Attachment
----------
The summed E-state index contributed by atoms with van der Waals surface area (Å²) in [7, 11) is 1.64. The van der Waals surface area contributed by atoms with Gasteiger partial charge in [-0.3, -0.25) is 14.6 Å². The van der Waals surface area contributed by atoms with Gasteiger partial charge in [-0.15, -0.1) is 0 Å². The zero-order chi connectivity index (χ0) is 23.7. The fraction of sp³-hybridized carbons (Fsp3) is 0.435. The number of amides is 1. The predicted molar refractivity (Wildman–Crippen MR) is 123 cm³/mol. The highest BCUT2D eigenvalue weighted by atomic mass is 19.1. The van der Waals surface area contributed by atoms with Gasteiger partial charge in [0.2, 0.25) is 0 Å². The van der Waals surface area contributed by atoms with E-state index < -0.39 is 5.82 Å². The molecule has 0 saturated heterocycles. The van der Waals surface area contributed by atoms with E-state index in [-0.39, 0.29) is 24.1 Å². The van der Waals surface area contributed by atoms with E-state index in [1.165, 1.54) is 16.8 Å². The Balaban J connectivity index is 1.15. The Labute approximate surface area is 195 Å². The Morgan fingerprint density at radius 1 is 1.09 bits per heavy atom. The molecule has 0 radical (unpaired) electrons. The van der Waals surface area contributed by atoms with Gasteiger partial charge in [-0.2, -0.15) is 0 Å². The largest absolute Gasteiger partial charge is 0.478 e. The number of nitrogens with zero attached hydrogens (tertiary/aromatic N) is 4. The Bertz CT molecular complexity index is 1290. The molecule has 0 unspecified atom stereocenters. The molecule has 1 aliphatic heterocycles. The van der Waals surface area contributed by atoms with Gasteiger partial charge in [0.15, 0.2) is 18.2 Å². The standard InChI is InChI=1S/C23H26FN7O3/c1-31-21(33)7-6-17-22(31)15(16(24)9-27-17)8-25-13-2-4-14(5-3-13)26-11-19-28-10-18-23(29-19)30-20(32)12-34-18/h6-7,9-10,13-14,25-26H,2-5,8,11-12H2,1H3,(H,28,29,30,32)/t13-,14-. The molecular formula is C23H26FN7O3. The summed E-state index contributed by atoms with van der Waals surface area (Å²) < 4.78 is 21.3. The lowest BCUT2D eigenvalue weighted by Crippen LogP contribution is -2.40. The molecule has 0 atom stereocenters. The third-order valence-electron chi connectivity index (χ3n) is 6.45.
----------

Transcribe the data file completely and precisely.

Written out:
The summed E-state index contributed by atoms with van der Waals surface area (Å²) in [7, 11) is 1.64. The van der Waals surface area contributed by atoms with Gasteiger partial charge in [-0.3, -0.25) is 14.6 Å². The van der Waals surface area contributed by atoms with Gasteiger partial charge in [-0.15, -0.1) is 0 Å². The zero-order chi connectivity index (χ0) is 23.7. The fraction of sp³-hybridized carbons (Fsp3) is 0.435. The number of amides is 1. The predicted molar refractivity (Wildman–Crippen MR) is 123 cm³/mol. The highest BCUT2D eigenvalue weighted by atomic mass is 19.1. The van der Waals surface area contributed by atoms with Gasteiger partial charge in [0.2, 0.25) is 0 Å². The van der Waals surface area contributed by atoms with E-state index < -0.39 is 5.82 Å². The molecule has 0 saturated heterocycles. The van der Waals surface area contributed by atoms with E-state index in [-0.39, 0.29) is 24.1 Å². The van der Waals surface area contributed by atoms with E-state index in [1.165, 1.54) is 16.8 Å². The Balaban J connectivity index is 1.15. The Labute approximate surface area is 195 Å². The Morgan fingerprint density at radius 1 is 1.09 bits per heavy atom. The molecule has 0 radical (unpaired) electrons. The van der Waals surface area contributed by atoms with Gasteiger partial charge in [-0.2, -0.15) is 0 Å². The largest absolute Gasteiger partial charge is 0.478 e. The number of nitrogens with zero attached hydrogens (tertiary/aromatic N) is 4. The Bertz CT molecular complexity index is 1290. The molecule has 0 unspecified atom stereocenters. The molecule has 1 aliphatic heterocycles. The van der Waals surface area contributed by atoms with Gasteiger partial charge in [0.15, 0.2) is 18.2 Å². The standard InChI is InChI=1S/C23H26FN7O3/c1-31-21(33)7-6-17-22(31)15(16(24)9-27-17)8-25-13-2-4-14(5-3-13)26-11-19-28-10-18-23(29-19)30-20(32)12-34-18/h6-7,9-10,13-14,25-26H,2-5,8,11-12H2,1H3,(H,28,29,30,32)/t13-,14-. The molecular formula is C23H26FN7O3. The summed E-state index contributed by atoms with van der Waals surface area (Å²) < 4.78 is 21.3. The lowest BCUT2D eigenvalue weighted by Crippen LogP contribution is -2.40. The molecule has 0 atom stereocenters. The third-order valence-electron chi connectivity index (χ3n) is 6.45.